WASHINGTON — Senate Minority Leader Mitch McConnell, R-Ky., is waging a quiet campaign to keep his caucus from getting a whole lot Trumpier after the midterms.
"He wants people who he knows are team players, people who are interested in solutions," said a GOP senator who spoke on the condition of anonymity to avoid angering fellow Republicans. "There are a lot of people who are running for office these days who have different agendas."
In Alaska's Senate race, McConnell is backing incumbent Republican Lisa Murkowski, who voted to convict former President Donald Trump on impeachment charges last year. She faces a Trump-backed challenge from Kelly Tshibaka.
In Arizona, McConnell is trying to recruit Gov. Doug Ducey, who angered Trump by refusing to overturn his state's electoral votes, to run in a Republican primary that already features multiple Trump-aligned hopefuls. Many Washington Republicans are concerned that the party could blow its chance to defeat Democratic Sen. Mark Kelly if it nominates a candidate who is seen as too extreme.
And over several conversations, McConnell privately lobbied his top lieutenant, Senate Minority Whip John Thune, R-S.D., to run for a fourth term rather than leave open a seat in South Dakota, which could easily nominate and elect a Trump-style Republican. Trump has issued an open call to Republicans in the state to run against Thune, and shortly after Thune announced that he would seek re-election, one of Trump's pollsters conducted a survey that suggested he could be vulnerable.
The power struggle between McConnell and Trump is one of the more consequential subplots of this midterm election season, and its outcome promises to affect not only which party controls the Senate next year but also whether the Senate GOP is more or less Trump-flavored a year from now. It occurs against the backdrop of a deep freeze between the two men, which set in when McConnell condemned the Jan. 6, 2021, attack on the U.S. Capitol and said Trump had "provoked" it.
Trump has taken to calling McConnell a "broken old crow."
McConnell's first priority is to take back the Senate majority. In some states, he finds himself aligned with Trump. For example, both men are supporting Republican Herschel Walker's bid to unseat Sen. Raphael Warnock, D-Ga. In other states, particularly a handful that could be competitive in the general election, neither man has endorsed any of the current candidates.
Their camps played down the idea of a clash of candidates, even at a time when tensions have been high.
"Which Senate candidates are not Trump-aligned and backed by McConnell?" Trump spokesman Taylor Budowich asked in a text message. Budowich didn't reply when the names of Murkowski and Thune were supplied.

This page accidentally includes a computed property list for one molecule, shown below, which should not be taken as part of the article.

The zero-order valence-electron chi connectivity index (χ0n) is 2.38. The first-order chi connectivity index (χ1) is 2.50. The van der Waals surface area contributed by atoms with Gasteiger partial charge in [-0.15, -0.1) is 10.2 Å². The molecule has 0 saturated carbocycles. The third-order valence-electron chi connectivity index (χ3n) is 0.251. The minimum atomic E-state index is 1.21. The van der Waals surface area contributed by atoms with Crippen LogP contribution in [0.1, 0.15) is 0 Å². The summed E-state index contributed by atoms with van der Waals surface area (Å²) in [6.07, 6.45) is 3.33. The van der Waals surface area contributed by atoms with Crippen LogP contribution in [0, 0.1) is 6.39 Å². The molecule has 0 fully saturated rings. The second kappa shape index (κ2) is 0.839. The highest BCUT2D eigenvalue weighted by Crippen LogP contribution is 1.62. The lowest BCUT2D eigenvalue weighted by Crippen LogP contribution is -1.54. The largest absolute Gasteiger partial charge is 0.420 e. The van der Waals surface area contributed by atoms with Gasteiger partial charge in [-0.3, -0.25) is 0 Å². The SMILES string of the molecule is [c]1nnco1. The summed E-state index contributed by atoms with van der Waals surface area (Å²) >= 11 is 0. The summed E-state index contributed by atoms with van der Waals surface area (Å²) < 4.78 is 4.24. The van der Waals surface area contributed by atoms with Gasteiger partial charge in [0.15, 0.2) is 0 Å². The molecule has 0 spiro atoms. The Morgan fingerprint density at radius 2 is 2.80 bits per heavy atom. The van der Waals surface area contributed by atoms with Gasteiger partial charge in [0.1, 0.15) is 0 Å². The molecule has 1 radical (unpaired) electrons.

John Ashbrook, a spokesman for McConnell, declined to comment for this article.
By talking up the shared goal of winning in November, many Republican lawmakers have found a safe space from which they can advocate for establishment candidates without directly attacking the Trump corps.
"The single most important thing when it comes to Republican primaries is to nominate people who can win," said Sen. John Cornyn, R-Texas.
But some Republicans readily point to what they say is a conflict of interest between McConnell and Trump that is apparent in races where there are more clear-cut choices between the wings of the party.
"McConnell is party line, which is true to form, that he wants a Republican majority," said a GOP strategist and former Senate aide who is sympathetic to McConnell's point of view. Trump "is less concerned with a majority and more concerned with a Trump-focused majority — I think he would be comfortable with a minority in the Senate if it were a Trump-loyal minority."
A bumper crop of senators loyal to Trump, rather than to the party or McConnell, could complicate McConnell's efforts to lead.
Already, he is losing reliable Republican allies such as Sens. Rob Portman of Ohio, Roy Blunt of Missouri, Pat Toomey of Pennsylvania, Richard Shelby of Alabama and Richard Burr of North Carolina to retirement.
Trump's endorsed candidate in Pennsylvania, Sean Parnell, dropped out amid domestic abuse allegations, an episode that appears to have made him more cautious about licensing his brand. Of the current set of candidates in those states, all of which feature competitive primaries, only Ted Budd of North Carolina, backed by Trump, has won an endorsement from either man.
There is bound to be more reluctance in races in which there are no clear front-runners and the party will have to unite after the primaries to win in November. That dynamic is at play in Pennsylvania and Ohio.
But where there's friction between Trump and McConnell, it isn't just about making sure the GOP can win. McConnell wants to limit Trump's influence once the election is over.
Trump has long encouraged Republican senators to oust McConnell from his leadership post, and two candidates, Tshibaka and Eric Greitens of Missouri, have vowed to vote for someone else if they are elected. While McConnell is safe — Senate leadership votes are taken by secret ballot, and colleagues widely view him as an effective leader — he wants to make sure that he can manage the Republican conference.
"That, he's interested in," the Republican senator said.